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I recently received a gift certificate from Tower Records and think I'm going to use it to expand my Rachmaninov collection (which is very narrow right now).

I'm wondering if anyone who is really into music would be willing to recommend CD titles that would appeal to my Ayn Rand connection interest.... There are apparently so many titles out there that I have no idea where to begin -- a search on Rachmaninov brings up 1067 results!

I am not a classical music collector, but I understand that those who are have strong opinions about which labels / collections are best. Any suggestions would be appreciated - Thanks.

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I have Rachmaninov: The Piano Concertos, it is a 6 CD collection of a lot of Rachmaninov's works (obviously including his four piano concertos). I enjoy it quite a bit, but I'll admit that I'm a classical music layman like yourself.

There was a little bit about Rachmaninov in yesterday's TIA Daily. Here are the some of the links that they provided. Maybe they can give you a little insight.

Interview from 1927

Musical Recommendations

www.rachmaninoff.co.uk

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One of my favorites that seems to get less attention is Rachmaninoff's Vespers. However, most of the recordings out there disappoint me. The one I own, which is the best I've found on CD, is from the Washington Choral Arts Society. It might be harder to find. (My favorite recording is only on record, so far as I know, and is an old one by the USSR chorus, I believe.)

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http://www.amazon.com/exec/obidos/tg/detai...ssical&n=507846

...wow, that's a long link. Anyway, it's Rachmaninnov's symphonies 1-3, plus several other orchestral works: Vocalise, Aleko, Isle of the Dead, Symphonic Dances. On EMI Classics label, with the London Symphony Orchestra, conducted by Andre Previn. I really like Rachmaninov's symphonic works (excluding, a little bit, the First Symphony), and this is the best CD I've seen to get them all in one place. Not very expensive either.

Another good one, for Rach's piano works, is:

http://www.amazon.com/exec/obidos/tg/detai...nce&s=classical

Rachmaninov Complete Works for Piano and Orchestra (Vox Box CDs, ESX Entertainment, Inc.). This has all 4 piano concertos (concerti?), and Rhapsody on a Theme of Paganini. A lot of similar collection leave out the 4th piano concerto, which is a shame. It's a very nice work; interesting, with a jazzy touch, almost Gerswin-y in places.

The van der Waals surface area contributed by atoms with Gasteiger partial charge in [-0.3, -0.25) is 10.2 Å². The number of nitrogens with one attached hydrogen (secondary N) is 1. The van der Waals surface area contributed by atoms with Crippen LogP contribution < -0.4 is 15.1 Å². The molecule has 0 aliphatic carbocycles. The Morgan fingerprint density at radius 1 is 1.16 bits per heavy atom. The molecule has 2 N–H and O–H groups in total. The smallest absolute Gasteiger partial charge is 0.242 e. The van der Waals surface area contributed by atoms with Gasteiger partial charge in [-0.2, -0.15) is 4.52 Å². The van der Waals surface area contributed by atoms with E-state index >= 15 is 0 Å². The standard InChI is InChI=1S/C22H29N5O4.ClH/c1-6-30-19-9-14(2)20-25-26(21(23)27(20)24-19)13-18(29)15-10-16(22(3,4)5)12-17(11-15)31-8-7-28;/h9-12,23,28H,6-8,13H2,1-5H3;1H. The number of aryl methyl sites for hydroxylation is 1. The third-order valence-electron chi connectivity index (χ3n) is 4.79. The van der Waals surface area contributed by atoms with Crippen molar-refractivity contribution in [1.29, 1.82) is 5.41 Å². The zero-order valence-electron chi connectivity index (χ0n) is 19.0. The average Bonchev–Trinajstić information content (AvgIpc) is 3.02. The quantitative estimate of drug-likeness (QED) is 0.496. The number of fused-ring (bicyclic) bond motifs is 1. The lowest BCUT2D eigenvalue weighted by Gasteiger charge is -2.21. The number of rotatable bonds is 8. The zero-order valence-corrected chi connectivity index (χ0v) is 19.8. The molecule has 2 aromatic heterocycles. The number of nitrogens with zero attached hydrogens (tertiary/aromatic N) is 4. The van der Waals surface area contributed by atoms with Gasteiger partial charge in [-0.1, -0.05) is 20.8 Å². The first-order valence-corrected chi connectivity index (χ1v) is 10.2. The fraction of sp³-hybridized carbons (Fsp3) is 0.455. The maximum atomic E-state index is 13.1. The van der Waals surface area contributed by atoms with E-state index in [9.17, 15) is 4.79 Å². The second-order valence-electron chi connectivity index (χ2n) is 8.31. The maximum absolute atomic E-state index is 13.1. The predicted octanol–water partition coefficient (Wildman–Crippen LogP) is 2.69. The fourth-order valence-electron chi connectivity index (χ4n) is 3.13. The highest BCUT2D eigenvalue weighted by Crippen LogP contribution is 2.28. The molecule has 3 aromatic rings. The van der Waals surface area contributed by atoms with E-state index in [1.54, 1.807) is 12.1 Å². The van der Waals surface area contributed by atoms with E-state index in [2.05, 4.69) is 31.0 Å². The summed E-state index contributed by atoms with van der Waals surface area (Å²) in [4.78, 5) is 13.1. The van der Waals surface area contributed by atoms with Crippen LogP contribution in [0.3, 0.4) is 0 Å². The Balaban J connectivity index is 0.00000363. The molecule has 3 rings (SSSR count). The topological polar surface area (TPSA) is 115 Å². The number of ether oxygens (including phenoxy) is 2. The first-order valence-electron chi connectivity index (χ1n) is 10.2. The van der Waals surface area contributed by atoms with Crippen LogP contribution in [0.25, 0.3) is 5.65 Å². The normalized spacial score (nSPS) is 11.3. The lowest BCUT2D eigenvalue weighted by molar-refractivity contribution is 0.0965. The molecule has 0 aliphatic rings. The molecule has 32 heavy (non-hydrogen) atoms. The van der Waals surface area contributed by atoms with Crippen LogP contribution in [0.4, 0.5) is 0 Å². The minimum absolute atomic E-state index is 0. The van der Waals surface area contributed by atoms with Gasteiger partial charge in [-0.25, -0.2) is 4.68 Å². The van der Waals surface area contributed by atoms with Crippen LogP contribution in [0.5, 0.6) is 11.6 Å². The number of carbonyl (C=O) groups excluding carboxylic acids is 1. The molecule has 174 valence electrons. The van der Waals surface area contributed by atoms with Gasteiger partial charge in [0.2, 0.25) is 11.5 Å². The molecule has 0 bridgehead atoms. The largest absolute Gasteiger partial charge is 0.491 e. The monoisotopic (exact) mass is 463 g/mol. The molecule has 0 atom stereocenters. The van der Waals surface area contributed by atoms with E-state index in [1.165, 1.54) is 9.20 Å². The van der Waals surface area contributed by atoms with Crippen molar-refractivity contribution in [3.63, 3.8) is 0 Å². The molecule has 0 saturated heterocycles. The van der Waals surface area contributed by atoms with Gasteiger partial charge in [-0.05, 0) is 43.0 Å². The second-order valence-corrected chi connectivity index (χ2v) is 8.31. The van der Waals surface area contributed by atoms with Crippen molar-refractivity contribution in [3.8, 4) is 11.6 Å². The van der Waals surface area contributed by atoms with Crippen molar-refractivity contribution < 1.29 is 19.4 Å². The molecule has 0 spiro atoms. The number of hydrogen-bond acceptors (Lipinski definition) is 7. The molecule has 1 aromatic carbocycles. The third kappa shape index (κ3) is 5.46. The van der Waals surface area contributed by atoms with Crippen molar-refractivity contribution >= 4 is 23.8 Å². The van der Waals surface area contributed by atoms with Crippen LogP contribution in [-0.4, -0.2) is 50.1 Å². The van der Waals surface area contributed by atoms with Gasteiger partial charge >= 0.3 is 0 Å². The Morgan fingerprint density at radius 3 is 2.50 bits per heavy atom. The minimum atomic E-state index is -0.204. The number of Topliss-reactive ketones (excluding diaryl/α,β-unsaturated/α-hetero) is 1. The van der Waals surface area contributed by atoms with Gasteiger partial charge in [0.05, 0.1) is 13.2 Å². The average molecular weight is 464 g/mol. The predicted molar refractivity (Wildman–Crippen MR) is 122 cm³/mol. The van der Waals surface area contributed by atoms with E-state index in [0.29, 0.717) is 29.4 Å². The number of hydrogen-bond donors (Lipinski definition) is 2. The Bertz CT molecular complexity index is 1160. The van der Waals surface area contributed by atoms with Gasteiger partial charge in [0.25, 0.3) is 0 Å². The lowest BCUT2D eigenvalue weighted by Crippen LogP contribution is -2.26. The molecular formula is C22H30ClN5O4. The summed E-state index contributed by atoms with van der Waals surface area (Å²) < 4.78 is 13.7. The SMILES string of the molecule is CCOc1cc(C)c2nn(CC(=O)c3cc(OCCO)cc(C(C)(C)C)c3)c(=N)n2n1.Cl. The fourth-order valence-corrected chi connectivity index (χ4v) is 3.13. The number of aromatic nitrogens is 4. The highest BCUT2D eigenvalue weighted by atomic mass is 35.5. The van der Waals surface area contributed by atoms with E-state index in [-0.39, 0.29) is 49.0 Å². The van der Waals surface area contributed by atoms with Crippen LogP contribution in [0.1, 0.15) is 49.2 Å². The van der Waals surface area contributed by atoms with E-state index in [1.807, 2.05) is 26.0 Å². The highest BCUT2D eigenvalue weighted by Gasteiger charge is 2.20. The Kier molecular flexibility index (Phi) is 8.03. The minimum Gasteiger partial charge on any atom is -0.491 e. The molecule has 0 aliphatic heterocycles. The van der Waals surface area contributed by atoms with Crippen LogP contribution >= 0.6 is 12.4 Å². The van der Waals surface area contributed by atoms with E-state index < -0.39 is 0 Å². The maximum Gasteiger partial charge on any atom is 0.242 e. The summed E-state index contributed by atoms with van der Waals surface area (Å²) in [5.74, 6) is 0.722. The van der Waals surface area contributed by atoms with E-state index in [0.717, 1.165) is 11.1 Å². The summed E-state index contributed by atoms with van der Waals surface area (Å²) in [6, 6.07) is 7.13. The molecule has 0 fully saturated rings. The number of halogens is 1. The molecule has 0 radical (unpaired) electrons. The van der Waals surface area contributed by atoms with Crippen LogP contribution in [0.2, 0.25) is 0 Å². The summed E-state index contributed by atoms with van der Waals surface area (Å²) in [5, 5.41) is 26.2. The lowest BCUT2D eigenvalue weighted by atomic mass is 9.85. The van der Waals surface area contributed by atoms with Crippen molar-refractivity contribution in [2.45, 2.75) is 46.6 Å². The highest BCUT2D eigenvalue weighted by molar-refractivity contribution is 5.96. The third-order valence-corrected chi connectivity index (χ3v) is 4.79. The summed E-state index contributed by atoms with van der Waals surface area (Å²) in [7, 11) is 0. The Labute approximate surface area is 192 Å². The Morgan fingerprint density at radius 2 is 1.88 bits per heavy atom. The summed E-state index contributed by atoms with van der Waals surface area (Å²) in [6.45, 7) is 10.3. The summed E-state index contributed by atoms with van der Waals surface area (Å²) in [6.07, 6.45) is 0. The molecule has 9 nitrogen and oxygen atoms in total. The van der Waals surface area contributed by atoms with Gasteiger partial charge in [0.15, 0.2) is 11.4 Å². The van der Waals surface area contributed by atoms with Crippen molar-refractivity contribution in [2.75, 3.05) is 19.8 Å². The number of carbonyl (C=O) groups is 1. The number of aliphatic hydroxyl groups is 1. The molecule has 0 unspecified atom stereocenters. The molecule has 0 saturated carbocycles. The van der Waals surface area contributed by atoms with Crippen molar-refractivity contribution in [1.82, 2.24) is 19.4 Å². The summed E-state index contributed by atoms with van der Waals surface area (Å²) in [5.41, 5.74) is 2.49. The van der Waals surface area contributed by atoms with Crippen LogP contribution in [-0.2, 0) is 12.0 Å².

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All suggestions posted thus far are excellent recommendations. It is encouraging to see such keen awareness of Rach's music.

I would like to add that I have the Complete Symphonies (1-3) of Rach performed by the St. Louis Symphony Orch under Leonard Slatkin.Rach 1-3 conducted by Slatkin @ TowerRecords.com

It sounds fantastic. & even though Rach's 1st sym is a bit weaker than his later, more mature work this performance of it really brings out it's strong points.

A warning about the piano works: be careful! The movie "Shine" had Rach's music in great prominence. Consequently, I was curious enough to buy the disc with David Helfgott playing the Rach pieces featured. It was mediocre at best. & his performance of the C# minor Prelude was very disappointing (sloppy, yikes!).

No collection of Rach's music would be complete without his glorious Preludes but please be careful about which one you buy. Unfortunately, some of the best performances are the worst recordings (old technology).

The "Vespers" is a beautiful work but, strangely, many recordings I've heard do sound kind of....unpassionate, at least to me. Which is strange because the work as written just drips with the potential for a passionate, Romantic, lyrical performance.

There is also an interesting set of CDs here Rach's works "Window in Time"

The bottom of that page describes the whole concept. Briefly, Rach recorded piano rolls for a player piano, they were transfered to a program that was then used to reproduce them on an electronic reproducing piano. It's sounds much better than you might imagine. & in a way it is actually him performing. Very nifty idea.

Finally, perhaps just as a curiosity, years ago I bought a CD of Rach himself actually performing some of his own works & other classical pieces. It is fascinating & wonderful, but the recording quality is terrible. Obviously transferred from a very old recording techonolgy medium. But it is a wonderful historical object. I will find out if it is available; don't know right now.

Happy listening.

Christopher Schlegel

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I have about 50 CDs covering pretty much all of Rachmaninoff's works. Many of my CDs seem to be out of print now, however. As I'm searching for choices, I'm stunned at how poorly Rachmaninoff is represented on Amazon compared to 5 years ago.

My suggestion is to first buy the 3 Vox sets of Orchestral Music.

"Complete Symphonies"

http://www.towerrecords.com/product.aspx?pfid=1075956

"Orchestral Music"

http://www.towerrecords.com/product.aspx?pfid=1177563

"Complete Works for Piano & Orchestra"

http://www.towerrecords.com/product.aspx?pfid=1072940

This inexpensively and effectively covers most of Rachmaninoff's symphonic compositions. Only a few of these performances include my favorite versions (I really like this version of Symphonic Dances), but I consider them all average to above average, and conductor Leonard Slatkin actually does enjoy conducting Rachmaninoff.

You can use these recordings as a starting point for determining which specific compositions are your favorites, if you want to buy alternative recordings.

Rachmaninoff's Piano Concerto 2&3 are favorites, and I like Ashkenazy's performances, if you decide to explore other recordings later.

Rachmaninoff's Symphony 2 is my favorite symphony, and have many recordings of it.

To me, the most important recording of Rachmaninoff's is one of his complete Preludes. Sadly, my absolute favorite recording is out of print,

Rachmaninoff Preludes perfformed by Alexis Weissenberg.

Vladimir Ashkenasy and his 24 Preludes / Piano Sonata combination are generally respected, but quite different in interpretation.

http://www.towerrecords.com/product.aspx?pfid=1096821